So, here’s a revolutionary and possibly incomplete thought: a lot of the time, I actually don’t mind when there’s a lack of people of color in a Hollywood movie. It goes back to being kicked out of the film.  And maybe it’s just me, but in my experience, it’s not uncommon for me to be the only POC in the room, so seeing an all-white cast just isn’t that odd for me, provided it isn’t taking place somewhere that this makes no sense, or glaringly replacing characters of color with white actors (i.e. a Chinatown without Chinese people? Yeah, that’s weird.  Suburban America with no brown faces? Maybe not necessarily representative, but also not inherently wrong to me.  So no, it didn’t bother me that the cast of Fury Road was overwhelmingly white.  I didn’t even think about it until someone pointed it out.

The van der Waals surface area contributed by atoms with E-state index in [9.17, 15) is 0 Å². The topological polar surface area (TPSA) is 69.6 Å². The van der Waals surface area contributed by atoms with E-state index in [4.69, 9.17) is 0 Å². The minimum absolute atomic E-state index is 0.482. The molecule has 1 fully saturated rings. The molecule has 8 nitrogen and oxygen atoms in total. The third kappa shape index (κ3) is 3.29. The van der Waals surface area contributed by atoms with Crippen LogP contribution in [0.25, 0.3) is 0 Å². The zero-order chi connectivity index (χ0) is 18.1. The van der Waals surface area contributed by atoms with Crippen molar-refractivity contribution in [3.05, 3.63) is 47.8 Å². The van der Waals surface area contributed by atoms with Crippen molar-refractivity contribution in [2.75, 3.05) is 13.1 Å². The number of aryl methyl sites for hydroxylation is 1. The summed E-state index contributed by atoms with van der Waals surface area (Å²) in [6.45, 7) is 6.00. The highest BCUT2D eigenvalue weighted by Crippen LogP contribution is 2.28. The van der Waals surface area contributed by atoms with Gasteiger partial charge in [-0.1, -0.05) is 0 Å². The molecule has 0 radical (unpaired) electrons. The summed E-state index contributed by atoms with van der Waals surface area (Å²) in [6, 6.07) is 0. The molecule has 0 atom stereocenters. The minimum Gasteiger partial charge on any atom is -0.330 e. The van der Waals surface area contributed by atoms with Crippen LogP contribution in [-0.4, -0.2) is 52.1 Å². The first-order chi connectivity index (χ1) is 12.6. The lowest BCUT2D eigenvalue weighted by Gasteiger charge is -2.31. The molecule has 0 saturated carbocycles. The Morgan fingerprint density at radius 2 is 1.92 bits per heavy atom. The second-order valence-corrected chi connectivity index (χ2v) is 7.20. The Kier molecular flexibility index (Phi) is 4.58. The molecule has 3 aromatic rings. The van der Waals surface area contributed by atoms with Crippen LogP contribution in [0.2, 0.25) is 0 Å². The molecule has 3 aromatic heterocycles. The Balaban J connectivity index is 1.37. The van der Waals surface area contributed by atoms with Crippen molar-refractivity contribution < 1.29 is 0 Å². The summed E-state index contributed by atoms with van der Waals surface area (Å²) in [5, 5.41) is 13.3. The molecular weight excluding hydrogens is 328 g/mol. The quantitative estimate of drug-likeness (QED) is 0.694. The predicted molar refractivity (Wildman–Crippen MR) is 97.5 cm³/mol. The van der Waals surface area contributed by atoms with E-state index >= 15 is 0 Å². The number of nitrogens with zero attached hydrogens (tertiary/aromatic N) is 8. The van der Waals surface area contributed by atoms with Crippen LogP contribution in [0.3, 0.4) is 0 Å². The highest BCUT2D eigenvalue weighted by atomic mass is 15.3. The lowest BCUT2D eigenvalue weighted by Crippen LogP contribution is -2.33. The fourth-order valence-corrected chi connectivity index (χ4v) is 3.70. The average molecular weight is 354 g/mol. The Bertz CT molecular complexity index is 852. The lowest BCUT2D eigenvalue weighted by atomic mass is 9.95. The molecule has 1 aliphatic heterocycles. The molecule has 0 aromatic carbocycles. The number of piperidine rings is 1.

Conversely, a lot of the time when writers and film makers feel compelled to insert POC, they get them wrong.  You really want to kick me out of a movie? Cram in a glaring, painful stereotype.  Hollywood’s frequently not good at letting characters be human first and ethnicity second, and it’s been way too often that I’ve had to cringe at the character who’s The Black Guy lumbering through a mess of what some writer thought would be what black viewers wanted to see on-screen. (Granted, Martin Lawrence and others have built entire careers on intentionally doing this.  I don’t like their movies either.)  This is one of those places where Fury Road triumphed in a quiet way–with Furiosa’s missing arm and her gender, they were just parts of the character. They weren’t the whole of her character, they weren’t even pointed out, they just were.  That’s really rare for any minority–outside of a “black” movie or a “gay” movie, with black and gay (and other traditionally marginalized groups) characters, the non-mainstream quality has a tendency to become a massive chunk of the character’s identity.  It reminds me a bit of the Left Behind series, which always seemed to me to have been written by people who were so incredibly Christian that they couldn’t even imagine how non-Christians thought.  Which meant that the atheist characters spent 75% of their time ruminating on how they didn’t want Christ in their life, instead of just being, you know, people.  Some Hollywood writers may find this difficult to believe, but I don’t spend most of my time saying to myself, “Holy shit, it is amazing how goddamn black I am!”  No, really!  It’s true!  I really like it when a POC character seems to have been written without a thought to what the character’s race was.  He or she may be tweaked to reflect the race afterward, but the core character could be any race (and sometimes any gender).  Denzel Washington falls into a lot of roles like this.  Steven Yeun on The Walking Dead’s another good example–his ethnicity might come up once in a while, like ethnicity does in real life–but it doesn’t define his character. He’s not “the Asian guy,” or “Glenn the Asian guy,” he’s just Glenn.